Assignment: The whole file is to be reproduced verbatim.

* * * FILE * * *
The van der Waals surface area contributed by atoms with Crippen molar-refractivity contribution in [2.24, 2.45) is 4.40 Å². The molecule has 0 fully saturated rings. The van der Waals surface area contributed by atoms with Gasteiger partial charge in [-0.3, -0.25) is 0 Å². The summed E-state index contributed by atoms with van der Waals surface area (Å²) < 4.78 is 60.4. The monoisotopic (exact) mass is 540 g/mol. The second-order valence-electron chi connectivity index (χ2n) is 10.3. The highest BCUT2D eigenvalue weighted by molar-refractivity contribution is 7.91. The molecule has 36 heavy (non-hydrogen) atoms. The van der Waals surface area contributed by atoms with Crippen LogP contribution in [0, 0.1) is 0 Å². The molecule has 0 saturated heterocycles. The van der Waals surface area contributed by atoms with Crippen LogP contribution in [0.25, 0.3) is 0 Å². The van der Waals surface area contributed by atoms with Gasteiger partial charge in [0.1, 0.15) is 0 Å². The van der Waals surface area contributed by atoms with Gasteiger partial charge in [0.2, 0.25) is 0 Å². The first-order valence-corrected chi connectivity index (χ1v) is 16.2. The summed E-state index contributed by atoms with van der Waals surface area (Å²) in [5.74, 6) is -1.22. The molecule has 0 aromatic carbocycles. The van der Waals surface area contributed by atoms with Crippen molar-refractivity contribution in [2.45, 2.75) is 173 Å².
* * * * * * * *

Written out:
The van der Waals surface area contributed by atoms with Crippen molar-refractivity contribution in [2.24, 2.45) is 4.40 Å². The molecule has 0 fully saturated rings. The van der Waals surface area contributed by atoms with Gasteiger partial charge in [-0.3, -0.25) is 0 Å². The summed E-state index contributed by atoms with van der Waals surface area (Å²) < 4.78 is 60.4. The monoisotopic (exact) mass is 540 g/mol. The second-order valence-electron chi connectivity index (χ2n) is 10.3. The highest BCUT2D eigenvalue weighted by molar-refractivity contribution is 7.91. The molecule has 36 heavy (non-hydrogen) atoms. The van der Waals surface area contributed by atoms with Crippen LogP contribution in [0, 0.1) is 0 Å². The molecule has 0 saturated heterocycles. The van der Waals surface area contributed by atoms with Crippen LogP contribution in [0.25, 0.3) is 0 Å². The van der Waals surface area contributed by atoms with Gasteiger partial charge in [0.1, 0.15) is 0 Å². The van der Waals surface area contributed by atoms with Gasteiger partial charge in [0.2, 0.25) is 0 Å². The first-order valence-corrected chi connectivity index (χ1v) is 16.2. The summed E-state index contributed by atoms with van der Waals surface area (Å²) in [5.74, 6) is -1.22. The molecule has 0 aromatic carbocycles. The van der Waals surface area contributed by atoms with Crippen molar-refractivity contribution in [2.45, 2.75) is 173 Å².